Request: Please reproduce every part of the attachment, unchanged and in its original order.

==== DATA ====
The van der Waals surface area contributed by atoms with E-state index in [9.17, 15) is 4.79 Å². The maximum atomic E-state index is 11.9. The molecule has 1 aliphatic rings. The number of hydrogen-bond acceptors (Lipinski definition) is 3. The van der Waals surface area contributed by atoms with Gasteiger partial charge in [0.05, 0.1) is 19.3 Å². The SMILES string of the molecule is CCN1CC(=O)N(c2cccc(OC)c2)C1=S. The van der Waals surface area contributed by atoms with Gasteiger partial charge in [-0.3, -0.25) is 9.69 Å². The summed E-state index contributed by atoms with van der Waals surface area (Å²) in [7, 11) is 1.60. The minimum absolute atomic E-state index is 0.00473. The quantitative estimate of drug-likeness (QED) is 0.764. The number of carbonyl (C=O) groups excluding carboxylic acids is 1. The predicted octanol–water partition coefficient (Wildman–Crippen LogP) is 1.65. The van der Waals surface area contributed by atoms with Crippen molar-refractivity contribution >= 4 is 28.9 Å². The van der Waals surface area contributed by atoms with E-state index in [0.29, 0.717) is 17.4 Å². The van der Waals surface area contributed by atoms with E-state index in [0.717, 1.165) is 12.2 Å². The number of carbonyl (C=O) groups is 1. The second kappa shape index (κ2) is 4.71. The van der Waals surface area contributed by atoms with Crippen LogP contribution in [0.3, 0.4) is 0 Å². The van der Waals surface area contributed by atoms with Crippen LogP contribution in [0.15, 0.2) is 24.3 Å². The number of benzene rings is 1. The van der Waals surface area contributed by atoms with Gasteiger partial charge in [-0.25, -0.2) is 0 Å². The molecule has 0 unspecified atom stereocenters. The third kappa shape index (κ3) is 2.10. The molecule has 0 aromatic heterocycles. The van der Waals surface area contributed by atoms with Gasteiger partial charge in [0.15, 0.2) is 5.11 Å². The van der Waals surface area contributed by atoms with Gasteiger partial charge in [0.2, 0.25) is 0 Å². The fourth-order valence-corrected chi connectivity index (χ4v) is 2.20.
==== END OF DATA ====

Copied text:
The van der Waals surface area contributed by atoms with E-state index in [9.17, 15) is 4.79 Å². The maximum atomic E-state index is 11.9. The molecule has 1 aliphatic rings. The number of hydrogen-bond acceptors (Lipinski definition) is 3. The van der Waals surface area contributed by atoms with Gasteiger partial charge in [0.05, 0.1) is 19.3 Å². The SMILES string of the molecule is CCN1CC(=O)N(c2cccc(OC)c2)C1=S. The van der Waals surface area contributed by atoms with Gasteiger partial charge in [-0.3, -0.25) is 9.69 Å². The summed E-state index contributed by atoms with van der Waals surface area (Å²) in [7, 11) is 1.60. The minimum absolute atomic E-state index is 0.00473. The quantitative estimate of drug-likeness (QED) is 0.764. The number of carbonyl (C=O) groups excluding carboxylic acids is 1. The predicted octanol–water partition coefficient (Wildman–Crippen LogP) is 1.65. The van der Waals surface area contributed by atoms with Crippen molar-refractivity contribution >= 4 is 28.9 Å². The van der Waals surface area contributed by atoms with E-state index in [0.29, 0.717) is 17.4 Å². The van der Waals surface area contributed by atoms with E-state index in [0.717, 1.165) is 12.2 Å². The number of carbonyl (C=O) groups is 1. The second kappa shape index (κ2) is 4.71. The van der Waals surface area contributed by atoms with Crippen LogP contribution in [0.3, 0.4) is 0 Å². The van der Waals surface area contributed by atoms with Crippen LogP contribution in [0.15, 0.2) is 24.3 Å². The number of benzene rings is 1. The van der Waals surface area contributed by atoms with Gasteiger partial charge in [-0.25, -0.2) is 0 Å². The molecule has 0 unspecified atom stereocenters. The third kappa shape index (κ3) is 2.10. The molecule has 0 aromatic heterocycles. The van der Waals surface area contributed by atoms with Gasteiger partial charge in [0.15, 0.2) is 5.11 Å². The van der Waals surface area contributed by atoms with Gasteiger partial charge in [0.2, 0.25) is 0 Å². The fourth-order valence-corrected chi connectivity index (χ4v) is 2.20.